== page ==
Dozens of Iraqi parliamentary hopefuls to withdraw candidacy
The Iraqi Independent High Electoral commission received withdrawal requests, spokesman Hasan Salman said, adding that while some of the requests will be rejected, around 100 will be approved, Iraq's official Al Sabaah newspaper reported.
The early polls come in response to calls by Iraq's anti-government protest movement, whose demonstrations against widespread poverty and endemic corruption erupted across the country in 2019.
Hundreds of protesters were gunned down by Iran-aligned paramilitary groups, which are linked to Iraq's biggest parties. The same armed groups are thought to be behind a spate of killings of pro-reform activists, and have been accused of threatening candidates from activist ranks to drop out of the October 10 race.
It is not clear if the latest withdrawal is linked to such pressure.
Iraq's electoral commission said it was not concerned if decisions not to run were a personal choice or the result of pressure, only that they matched certain "criteria", without elaborating.
Hisham al-Mosany, an activist who co-founded a new political party, told Reuters that the deployment of rival militias in Baghdad this year discouraged his party from running in elections.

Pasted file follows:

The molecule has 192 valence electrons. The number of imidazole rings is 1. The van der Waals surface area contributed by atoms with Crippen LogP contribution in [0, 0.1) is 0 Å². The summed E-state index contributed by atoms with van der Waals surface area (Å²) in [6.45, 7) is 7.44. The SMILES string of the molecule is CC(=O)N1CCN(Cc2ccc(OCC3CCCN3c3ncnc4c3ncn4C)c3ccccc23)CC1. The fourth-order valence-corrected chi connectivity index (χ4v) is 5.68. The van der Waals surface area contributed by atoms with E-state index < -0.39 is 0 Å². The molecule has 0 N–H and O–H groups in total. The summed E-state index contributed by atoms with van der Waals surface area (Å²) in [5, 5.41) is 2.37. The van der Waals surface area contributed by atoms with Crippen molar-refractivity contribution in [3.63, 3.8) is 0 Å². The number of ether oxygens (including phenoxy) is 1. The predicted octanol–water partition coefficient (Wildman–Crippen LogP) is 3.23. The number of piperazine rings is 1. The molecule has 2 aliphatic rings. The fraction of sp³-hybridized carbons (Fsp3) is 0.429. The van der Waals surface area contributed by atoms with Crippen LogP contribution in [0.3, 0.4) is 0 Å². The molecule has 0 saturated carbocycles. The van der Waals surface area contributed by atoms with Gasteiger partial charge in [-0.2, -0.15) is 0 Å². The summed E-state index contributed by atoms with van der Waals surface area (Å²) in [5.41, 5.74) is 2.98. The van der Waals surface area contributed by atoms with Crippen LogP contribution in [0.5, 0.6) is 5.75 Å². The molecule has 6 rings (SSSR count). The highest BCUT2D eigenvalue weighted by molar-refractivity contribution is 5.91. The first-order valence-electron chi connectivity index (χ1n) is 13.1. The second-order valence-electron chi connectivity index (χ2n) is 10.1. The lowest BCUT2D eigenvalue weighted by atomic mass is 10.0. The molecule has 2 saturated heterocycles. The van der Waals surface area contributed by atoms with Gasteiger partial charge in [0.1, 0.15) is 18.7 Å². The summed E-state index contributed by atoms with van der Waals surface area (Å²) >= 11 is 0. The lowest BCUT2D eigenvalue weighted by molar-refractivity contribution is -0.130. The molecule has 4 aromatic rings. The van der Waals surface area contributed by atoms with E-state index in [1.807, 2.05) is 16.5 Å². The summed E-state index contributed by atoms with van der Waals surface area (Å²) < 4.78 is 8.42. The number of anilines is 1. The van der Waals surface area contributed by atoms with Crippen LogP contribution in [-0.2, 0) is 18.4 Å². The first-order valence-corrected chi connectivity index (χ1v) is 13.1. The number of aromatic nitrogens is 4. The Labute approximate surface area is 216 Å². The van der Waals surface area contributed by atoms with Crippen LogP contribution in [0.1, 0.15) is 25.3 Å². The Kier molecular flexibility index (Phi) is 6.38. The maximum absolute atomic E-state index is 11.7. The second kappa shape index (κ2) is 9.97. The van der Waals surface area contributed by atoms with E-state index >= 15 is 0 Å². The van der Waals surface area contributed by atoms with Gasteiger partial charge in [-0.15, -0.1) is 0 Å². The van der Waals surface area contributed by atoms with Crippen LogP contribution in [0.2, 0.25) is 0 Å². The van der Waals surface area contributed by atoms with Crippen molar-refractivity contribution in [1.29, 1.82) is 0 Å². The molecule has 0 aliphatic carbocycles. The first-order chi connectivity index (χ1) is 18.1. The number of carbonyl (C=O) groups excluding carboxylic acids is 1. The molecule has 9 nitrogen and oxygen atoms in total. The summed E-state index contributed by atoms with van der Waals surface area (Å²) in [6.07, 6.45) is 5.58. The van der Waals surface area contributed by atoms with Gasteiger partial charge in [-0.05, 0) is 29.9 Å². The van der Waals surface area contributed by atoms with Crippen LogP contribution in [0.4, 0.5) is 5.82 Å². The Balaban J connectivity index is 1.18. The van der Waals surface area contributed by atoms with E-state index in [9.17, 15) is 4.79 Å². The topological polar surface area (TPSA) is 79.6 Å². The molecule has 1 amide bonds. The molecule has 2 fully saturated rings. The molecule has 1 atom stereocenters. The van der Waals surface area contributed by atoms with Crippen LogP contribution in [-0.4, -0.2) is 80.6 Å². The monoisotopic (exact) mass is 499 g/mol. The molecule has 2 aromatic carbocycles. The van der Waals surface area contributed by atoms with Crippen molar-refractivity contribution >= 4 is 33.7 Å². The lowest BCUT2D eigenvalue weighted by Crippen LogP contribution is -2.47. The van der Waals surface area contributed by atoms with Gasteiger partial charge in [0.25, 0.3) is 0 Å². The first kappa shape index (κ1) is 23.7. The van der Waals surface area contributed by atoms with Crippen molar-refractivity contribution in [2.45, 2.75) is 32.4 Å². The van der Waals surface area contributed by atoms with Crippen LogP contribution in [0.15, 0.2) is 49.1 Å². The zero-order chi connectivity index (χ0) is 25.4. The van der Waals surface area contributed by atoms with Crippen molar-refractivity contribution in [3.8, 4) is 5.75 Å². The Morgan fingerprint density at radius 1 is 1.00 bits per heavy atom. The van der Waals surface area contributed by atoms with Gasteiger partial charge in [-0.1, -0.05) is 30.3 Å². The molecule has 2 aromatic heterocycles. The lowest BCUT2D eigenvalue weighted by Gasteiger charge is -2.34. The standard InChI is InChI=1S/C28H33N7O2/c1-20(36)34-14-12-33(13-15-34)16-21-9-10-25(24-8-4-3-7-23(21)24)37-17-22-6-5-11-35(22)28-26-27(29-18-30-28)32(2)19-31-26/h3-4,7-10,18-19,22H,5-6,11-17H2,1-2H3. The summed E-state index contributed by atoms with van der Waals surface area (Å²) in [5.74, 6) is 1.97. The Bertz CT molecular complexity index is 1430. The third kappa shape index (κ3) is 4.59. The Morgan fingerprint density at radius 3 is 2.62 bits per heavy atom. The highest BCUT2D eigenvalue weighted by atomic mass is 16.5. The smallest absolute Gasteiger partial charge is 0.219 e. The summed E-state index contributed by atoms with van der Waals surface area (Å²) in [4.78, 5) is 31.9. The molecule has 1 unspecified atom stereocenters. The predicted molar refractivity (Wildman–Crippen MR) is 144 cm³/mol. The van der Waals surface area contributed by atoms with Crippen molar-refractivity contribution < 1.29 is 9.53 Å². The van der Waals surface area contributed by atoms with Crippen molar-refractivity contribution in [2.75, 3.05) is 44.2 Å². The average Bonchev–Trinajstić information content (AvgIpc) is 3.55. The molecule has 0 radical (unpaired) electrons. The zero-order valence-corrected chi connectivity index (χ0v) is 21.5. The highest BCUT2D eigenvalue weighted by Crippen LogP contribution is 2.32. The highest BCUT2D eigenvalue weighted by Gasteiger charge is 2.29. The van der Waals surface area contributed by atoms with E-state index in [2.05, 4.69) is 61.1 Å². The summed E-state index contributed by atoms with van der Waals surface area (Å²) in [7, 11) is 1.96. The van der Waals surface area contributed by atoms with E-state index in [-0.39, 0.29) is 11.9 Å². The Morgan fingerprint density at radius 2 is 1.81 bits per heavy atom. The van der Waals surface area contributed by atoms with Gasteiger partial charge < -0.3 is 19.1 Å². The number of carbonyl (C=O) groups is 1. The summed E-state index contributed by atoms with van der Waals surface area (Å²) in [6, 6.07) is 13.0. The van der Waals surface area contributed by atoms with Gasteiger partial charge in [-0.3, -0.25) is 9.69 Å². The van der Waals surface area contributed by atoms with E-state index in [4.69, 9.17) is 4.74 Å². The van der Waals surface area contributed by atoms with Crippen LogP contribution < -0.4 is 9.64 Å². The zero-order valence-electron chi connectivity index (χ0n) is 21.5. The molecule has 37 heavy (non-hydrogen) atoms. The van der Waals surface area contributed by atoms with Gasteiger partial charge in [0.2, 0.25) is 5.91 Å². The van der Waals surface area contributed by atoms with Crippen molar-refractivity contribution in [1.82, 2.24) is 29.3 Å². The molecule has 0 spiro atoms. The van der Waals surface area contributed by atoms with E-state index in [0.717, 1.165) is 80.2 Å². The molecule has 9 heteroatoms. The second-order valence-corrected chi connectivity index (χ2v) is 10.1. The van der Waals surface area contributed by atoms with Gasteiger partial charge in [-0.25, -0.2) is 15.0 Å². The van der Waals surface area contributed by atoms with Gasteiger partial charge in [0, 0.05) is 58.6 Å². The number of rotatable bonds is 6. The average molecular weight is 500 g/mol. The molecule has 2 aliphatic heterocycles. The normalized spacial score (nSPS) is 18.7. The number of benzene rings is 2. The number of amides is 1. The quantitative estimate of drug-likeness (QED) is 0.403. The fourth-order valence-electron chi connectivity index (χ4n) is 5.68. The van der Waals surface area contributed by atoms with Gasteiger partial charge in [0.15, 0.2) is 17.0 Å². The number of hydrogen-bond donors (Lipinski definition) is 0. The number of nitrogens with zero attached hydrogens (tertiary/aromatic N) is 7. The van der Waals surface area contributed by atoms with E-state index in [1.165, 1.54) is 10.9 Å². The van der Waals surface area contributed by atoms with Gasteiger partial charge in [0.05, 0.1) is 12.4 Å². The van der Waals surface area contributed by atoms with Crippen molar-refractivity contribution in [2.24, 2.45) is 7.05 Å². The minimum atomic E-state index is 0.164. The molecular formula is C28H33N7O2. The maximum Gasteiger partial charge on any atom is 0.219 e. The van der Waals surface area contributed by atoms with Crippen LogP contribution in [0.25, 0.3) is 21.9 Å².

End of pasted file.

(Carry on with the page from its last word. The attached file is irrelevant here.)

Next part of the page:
"There's no law and order in Baghdad, no (strong) security apparatus…the state is dying," he said. No one has been prosecuted for killings of protesters which took place in 2019.
Despite a new election law passed that year which theoretically favour independent candidates, few are standing.
Analysts believe that pro-Iran parties entrenched in the country’s political system will boost their mandate in the polls.
Separately, hundreds of candidates have had their candidacy withdrawn amid ongoing court cases or as a result of their previous ties to the country’s outlawed Bath party.
In a statement on Sunday, the electoral commission announced that it approved thousands of polling centres across the country. According to initial figures, 3,523-candidates have registered to participate in the elections, including 963 women.